SL Rao received a Master of Design degree in Interaction Design in May 2013. Prior to starting a new job at Microsoft, she spent the summer in India, as part of a team of CMU students working in Bangalore. She describes that experience in the article below. The team also kept a blog of their adventure.
As interaction designers we’re introduced to how people communicate and interact. We’re encouraged to apply these principles to the way people interact with technology to create usable and empathic devices that are customized around people’s needs. Slowly over time we forget about this because we constantly design for the visual world. We design touch screens and Websites. We obsess over details and learn what works best. This is what I’ve been doing for the last two years (mostly). I LOVED it. I saw how beautiful I could make things with different lights, textures, colors.
Then I moved to back to Bangalore for two months after being selected to be a part of the innovative Student Technology ExPerience (iSTEP) internship team that is managed by research group, TechBridgeWorld, at CMU. The internship is open to students across CMU’s Pittsburgh and Doha campuses and attracts students from various disciplines. Computer science, robotics, math, public policy, civil and environmental engineering, business, and electrical and computer engineering are some of the many programs that iSTEP alumni have been a part of. iSTEP is a unique internship that provides students with the opportunity to conduct research in underserved communities around the world. Since my human-centered-design research experience was limited to the U.S., I had to quickly learn how to evaluate non-screen interfaces and work with a community that has very different needs from the average user group. You cannot use generalized strategies to analyze data. You read, learn, try, test, revise, and try again.
Let me tell you more about the work I’m doing here. I’m working as an integral part of an eight-member team selected to test and enhance two different devices that support blind students who are learning to write Braille. The Braille Writing Tutor (BWT), one of the devices, was prototyped in 2006 and left for use at the Mathru School for the Blind where we’re working this summer. The device is connected to a computer and allows student to learn the placement of dots in a Braille cell. Students can also learn to write Braille using the slate and stylus through different games and exercises. The device provides audio feedback based on the input provided.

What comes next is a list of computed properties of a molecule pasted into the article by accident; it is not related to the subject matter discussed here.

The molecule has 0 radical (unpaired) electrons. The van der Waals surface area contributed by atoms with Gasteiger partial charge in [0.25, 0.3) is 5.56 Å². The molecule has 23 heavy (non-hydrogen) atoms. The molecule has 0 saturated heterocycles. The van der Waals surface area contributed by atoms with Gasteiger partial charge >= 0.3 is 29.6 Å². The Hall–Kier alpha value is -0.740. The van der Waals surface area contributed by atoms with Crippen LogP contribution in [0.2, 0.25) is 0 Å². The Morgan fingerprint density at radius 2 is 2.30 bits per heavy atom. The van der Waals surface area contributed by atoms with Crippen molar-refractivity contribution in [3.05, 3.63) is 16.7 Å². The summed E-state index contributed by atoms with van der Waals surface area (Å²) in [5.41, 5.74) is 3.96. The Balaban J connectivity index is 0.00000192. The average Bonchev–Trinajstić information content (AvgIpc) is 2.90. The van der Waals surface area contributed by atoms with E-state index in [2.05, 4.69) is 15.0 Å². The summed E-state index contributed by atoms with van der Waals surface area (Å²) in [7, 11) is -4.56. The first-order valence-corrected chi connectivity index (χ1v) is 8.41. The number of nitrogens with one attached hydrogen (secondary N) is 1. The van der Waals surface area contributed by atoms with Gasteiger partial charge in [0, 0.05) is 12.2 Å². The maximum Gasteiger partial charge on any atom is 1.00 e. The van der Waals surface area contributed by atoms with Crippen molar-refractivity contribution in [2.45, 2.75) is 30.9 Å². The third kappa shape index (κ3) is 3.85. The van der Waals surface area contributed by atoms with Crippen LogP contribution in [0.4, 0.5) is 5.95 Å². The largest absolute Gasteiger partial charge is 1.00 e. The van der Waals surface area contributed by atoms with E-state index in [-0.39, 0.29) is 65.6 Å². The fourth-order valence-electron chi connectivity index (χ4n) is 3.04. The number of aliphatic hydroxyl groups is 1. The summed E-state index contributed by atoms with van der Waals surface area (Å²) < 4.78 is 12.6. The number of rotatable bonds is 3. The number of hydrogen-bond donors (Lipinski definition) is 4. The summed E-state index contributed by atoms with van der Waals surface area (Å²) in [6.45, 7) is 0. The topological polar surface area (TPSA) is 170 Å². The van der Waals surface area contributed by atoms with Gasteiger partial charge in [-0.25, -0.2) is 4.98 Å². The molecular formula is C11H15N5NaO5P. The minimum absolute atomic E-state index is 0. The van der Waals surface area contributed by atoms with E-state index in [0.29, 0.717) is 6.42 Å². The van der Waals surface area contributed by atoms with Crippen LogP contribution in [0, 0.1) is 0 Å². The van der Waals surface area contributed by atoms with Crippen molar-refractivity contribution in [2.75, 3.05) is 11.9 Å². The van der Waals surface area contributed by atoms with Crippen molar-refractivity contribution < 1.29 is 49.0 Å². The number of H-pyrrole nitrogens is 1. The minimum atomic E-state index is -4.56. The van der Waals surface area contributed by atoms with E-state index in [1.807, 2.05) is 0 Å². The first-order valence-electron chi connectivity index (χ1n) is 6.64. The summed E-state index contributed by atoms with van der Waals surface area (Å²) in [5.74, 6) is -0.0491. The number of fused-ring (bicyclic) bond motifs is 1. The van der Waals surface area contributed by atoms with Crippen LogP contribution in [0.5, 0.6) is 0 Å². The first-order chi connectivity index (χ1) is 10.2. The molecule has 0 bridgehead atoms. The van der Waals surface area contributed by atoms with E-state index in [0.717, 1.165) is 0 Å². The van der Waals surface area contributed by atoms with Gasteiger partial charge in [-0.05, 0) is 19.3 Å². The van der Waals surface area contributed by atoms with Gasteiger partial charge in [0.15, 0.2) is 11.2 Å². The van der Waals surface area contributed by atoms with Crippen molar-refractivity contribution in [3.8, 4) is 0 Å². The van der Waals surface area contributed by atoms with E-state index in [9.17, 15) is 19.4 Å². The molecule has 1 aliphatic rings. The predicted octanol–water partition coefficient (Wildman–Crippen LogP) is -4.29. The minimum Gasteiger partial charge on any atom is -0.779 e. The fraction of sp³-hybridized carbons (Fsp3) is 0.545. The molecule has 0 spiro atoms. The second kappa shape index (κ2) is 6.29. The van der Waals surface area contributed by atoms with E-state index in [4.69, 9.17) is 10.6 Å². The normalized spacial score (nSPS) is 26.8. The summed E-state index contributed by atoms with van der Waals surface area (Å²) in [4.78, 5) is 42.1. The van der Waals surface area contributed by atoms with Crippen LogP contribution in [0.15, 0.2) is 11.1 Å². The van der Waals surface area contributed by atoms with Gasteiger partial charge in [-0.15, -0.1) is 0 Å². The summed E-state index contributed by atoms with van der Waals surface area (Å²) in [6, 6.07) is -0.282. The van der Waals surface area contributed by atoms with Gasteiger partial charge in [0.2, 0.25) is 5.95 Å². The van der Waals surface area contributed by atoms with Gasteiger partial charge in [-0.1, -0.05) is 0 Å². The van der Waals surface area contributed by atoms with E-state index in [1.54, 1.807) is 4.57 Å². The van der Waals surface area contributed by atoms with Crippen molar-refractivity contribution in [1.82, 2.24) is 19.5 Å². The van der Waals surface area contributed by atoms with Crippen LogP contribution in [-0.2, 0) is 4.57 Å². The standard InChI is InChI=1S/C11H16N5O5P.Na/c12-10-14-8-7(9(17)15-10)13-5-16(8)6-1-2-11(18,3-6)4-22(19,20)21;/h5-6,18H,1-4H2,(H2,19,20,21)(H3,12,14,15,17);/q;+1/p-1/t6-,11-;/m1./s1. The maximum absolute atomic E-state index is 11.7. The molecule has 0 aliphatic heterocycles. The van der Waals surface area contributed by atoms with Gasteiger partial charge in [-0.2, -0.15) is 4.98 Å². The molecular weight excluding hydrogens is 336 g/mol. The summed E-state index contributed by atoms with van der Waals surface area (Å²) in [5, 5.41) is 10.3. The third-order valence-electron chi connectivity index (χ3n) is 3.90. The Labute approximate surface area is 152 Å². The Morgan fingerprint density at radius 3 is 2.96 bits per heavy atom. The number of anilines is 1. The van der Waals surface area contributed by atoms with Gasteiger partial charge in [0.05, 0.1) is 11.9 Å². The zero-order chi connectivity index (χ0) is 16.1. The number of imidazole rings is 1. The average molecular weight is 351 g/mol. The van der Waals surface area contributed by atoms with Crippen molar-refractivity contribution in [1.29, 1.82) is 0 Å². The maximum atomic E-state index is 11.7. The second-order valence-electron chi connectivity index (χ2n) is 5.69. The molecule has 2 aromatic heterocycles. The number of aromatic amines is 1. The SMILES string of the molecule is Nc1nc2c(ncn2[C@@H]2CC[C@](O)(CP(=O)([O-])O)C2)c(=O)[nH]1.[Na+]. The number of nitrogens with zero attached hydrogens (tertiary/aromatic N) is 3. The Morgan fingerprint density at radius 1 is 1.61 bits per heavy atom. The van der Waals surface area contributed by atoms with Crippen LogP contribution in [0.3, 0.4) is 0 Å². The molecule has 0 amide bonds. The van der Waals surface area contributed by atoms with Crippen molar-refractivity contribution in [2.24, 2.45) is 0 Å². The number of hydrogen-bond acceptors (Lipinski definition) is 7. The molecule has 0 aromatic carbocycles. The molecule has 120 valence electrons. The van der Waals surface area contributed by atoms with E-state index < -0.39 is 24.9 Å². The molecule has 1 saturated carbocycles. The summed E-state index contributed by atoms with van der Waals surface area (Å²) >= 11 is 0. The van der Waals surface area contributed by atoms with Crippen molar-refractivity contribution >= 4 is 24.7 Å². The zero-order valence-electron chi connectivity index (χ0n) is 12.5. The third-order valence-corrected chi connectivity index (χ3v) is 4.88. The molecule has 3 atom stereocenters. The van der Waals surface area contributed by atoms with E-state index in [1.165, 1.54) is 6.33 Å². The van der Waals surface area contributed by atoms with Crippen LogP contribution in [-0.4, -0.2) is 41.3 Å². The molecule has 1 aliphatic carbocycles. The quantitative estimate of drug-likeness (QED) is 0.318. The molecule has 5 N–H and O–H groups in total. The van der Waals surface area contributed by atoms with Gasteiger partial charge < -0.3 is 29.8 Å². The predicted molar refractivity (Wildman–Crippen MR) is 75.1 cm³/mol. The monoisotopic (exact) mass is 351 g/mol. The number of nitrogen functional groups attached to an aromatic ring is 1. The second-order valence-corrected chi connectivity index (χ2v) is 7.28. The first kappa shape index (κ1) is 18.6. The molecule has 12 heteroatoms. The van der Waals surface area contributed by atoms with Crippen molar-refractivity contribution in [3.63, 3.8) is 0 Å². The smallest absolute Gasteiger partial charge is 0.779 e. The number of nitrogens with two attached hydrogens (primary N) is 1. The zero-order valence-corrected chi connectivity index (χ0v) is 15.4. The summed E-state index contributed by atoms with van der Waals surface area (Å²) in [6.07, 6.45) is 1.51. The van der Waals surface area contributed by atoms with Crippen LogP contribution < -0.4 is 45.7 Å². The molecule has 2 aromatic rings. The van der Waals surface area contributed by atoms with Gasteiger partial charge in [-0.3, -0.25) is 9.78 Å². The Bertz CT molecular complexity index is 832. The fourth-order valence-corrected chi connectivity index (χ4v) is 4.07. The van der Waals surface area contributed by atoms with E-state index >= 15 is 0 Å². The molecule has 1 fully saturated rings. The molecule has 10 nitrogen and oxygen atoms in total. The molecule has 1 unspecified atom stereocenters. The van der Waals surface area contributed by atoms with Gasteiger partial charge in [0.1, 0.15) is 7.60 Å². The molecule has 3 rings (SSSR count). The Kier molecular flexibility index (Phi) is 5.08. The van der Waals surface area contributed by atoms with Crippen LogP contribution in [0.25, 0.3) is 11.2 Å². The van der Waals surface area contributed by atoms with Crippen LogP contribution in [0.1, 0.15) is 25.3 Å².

The device provides students and teachers a tactile and auditory interface to interact with. In addition to suiting the needs of the primary users (primary school students) the device has to satisfy the needs of the other stakeholders (teachers and the school) in terms of the cost of the device and simplicity. Half of the team is heavily involved with the software development of the devices while the other half works on user research. Madeleine Clute, a rising senior in SCS is working on enhancing existing modes on the tutor and introducing Kannada (local language) and Hindi (national language) Braille in addition to Math Braille.
The second device (Stand Alone Braille Writing Tutor, SABT) is an enhanced version of the BWT which works off of four AA batteries and is aimed at overcoming the issue of power cuts in the developing world. The team is testing this device for the first time this summer. Over the last month we conducted initial user tests with teachers to understand the appeal of the interface, the form of the device and ease of comprehension of the modes, instructions etc. Then we tested it with students after making changes to software of the device. Vivek Nair, a junior at CIT, is working on adding modes similar to the BWT to this device.
As the lead of the Needs Assessment team I have the responsibility of ensuring that both the teams are on the same page. I also coordinate and conduct testing, interviews, and other research processes that the team employs. The team has had to devise different kinds of user research strategies to gain the maximum feedback. For example, the new device SABT is being tested for the first time and the team decided to introduce “in context” testing – the team provided teachers with the SABT and observed how they used it in class. The aim of this was to understand if the teachers are motivated to use it during their class, since it is more portable compared to the original BWT. This testing session revealed a lot to the team about the usability of the device and possible ways the device will be used.
Eight weeks have passed by very quickly. A typical day begins at 9am when we get to the Mathru School for the Blind. The Needs Assessment team sits together for what we call the “Team Cuddle” and discusses the weekly agenda and what each member has to cover by the end of the day. The team manages marketing (Facebook, Twitter, sending out newsletters, and updating the blog), user testing and needs assessment of Mathru’s new school, the Mathru Center for the Differently Abled. Our day is split between user testing, observations, conducting various design research activities, and analyzing and documenting our findings. We communicate regularly with TechBridgeWorld at CMU to keep them updated on our research and findings, to ensure we’re on track and for support and advice. Our day ends at 5pm with light refreshments and the satisfaction of knowing that the work we’re doing is directly impacting the community.
Jumping right into understanding and evaluating non-screen interfaces has given me the opportunity of really applying the skills I’ve honed in the School of Design at CMU. It is an amazing experience and I wish that I had more opportunities to do this kind of work.